side note-I have no idea why some paragraphs are indented and some aren't. I can't seem to fix it either. Guess I'm just not tech savvy enough :)
The steps creaked noisily under my feet as I climbed into the attic. The little slates of wood swayed discomfortingly under my weight. Carefully but quickly, I pulled myself up onto the uneven floor of the attic. I hated climbing that pull-down ladder. It always gave me a slight sense of vertigo.
Stumbling in the darkness, I searched the air around me with my hand, hoping to find the string to the light. My hand fought with the cord as it wrapped itself between my fingers and I fumbled to get a grip.
Through the sound of the pounding rain against the roof, I heard a slight creak behind me. I turned around, but couldn’t see anything except for the faint light that shone in from the hole where the ladder sat open. No one else was up here with me, so I had to assume it was just the wood settling.
Finally, I caught hold of the string and pulled, letting dim light shine down around me. The bulb was getting old and gave off a faint, orange-tinged glow. A haze of dust floated in the air around me, blurring my vision as I crouched in the attic. I stepped forward cautiously and prayed that all the musty smelling beams were still solid enough to hold my weight.
I hadn’t been up here in a long time and now the little space seemed even smaller somehow. But Mom needed the Christmas decorations, so here I was, sent to rummage through boxes in search of a few old decorations. Of course, she couldn’t have made it easy for me at all and, oh I don’t know, actually label any of the boxes. No, that’d be asking too much. So now, I faced stacks of blank cardboard boxes as they mocked me with their intimidating numbers. How was I supposed to find the one box of decorations in all of this mess?
Another louder creak to my left had me spinning around again. I turned just in time to see the corner of a sheet draped over an old stand-up mirror flip up before fluttering back into place.
“Just…just a draft”, I whispered to myself. No need to get freaked out over something like that just because it was creepy up here. I’m sure there was a vent over there or something that I just couldn’t feel.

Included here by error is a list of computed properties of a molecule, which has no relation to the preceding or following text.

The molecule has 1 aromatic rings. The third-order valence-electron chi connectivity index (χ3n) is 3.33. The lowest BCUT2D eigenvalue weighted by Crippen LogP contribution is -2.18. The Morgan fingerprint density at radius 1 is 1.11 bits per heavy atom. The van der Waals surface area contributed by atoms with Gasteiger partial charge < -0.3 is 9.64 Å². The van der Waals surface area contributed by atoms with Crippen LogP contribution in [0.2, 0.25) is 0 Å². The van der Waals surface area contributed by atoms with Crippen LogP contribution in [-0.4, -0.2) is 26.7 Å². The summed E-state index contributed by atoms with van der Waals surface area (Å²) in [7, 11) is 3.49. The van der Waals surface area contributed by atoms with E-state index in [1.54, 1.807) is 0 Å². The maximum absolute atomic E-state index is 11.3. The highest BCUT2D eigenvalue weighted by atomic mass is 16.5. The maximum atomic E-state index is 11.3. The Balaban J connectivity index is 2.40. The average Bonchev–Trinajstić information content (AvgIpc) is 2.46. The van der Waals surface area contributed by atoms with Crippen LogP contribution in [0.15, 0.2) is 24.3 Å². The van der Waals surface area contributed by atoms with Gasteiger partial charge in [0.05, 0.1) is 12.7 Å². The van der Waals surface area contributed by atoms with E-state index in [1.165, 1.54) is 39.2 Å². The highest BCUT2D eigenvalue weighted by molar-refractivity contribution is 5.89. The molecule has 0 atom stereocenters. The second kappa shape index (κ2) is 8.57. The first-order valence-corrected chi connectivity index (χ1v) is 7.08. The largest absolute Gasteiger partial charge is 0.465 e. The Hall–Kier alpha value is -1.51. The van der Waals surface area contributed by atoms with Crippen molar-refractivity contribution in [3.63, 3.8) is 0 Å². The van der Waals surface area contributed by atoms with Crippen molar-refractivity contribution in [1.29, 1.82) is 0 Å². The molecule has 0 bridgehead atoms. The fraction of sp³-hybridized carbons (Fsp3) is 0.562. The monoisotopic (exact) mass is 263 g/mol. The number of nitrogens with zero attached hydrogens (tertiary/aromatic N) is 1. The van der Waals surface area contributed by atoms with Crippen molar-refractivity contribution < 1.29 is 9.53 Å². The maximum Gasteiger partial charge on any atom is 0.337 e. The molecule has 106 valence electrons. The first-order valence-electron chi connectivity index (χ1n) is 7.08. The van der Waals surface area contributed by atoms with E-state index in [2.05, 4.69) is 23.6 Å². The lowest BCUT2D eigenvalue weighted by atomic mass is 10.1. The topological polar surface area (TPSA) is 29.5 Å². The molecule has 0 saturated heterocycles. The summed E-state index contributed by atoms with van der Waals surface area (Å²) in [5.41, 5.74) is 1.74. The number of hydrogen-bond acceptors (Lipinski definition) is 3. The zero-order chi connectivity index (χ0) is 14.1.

Hesitantly, I stepped forward in search of the box I needed until I felt something scurry over my foot. I looked down and screamed. I slapped my hand to my mouth, quickly silencing my panic. A disgustingly furry mouse had crawled over my foot before racing away to hide in the dark corners around me.
Moving on, now with my eyes also peeled for disease infested rodents, I continued on until I came to a stack of larger boxes. Grabbing one, I pulled open the lid only to find it filled with old clothes that smelled like mothballs. I set it aside and continued my search through the other boxes until I heard another sound, not quite a creak this time. It was louder and closer now, like something scraping against the floorboards or slowly dragging across them.
I squinted in the dim light as I searched for the sound until a small box suddenly dropped down next to me. I jumped up at the movement as another gasping scream escaped.
Not a draft. A draft couldn’t make a box fall, no matter how small it might be.
“T-Tommy?” I whispered into the stifling quiet of the attic. “This isn’t funny. Come out now.”
I tried brushing off the feeling of being watched as the hairs on the nape of my neck stood on end. Turning back around, I grabbed another box to look through and hoped this one would hold the decorations, so I could get out of here. Alone or not, the attic was still disturbingly creepy.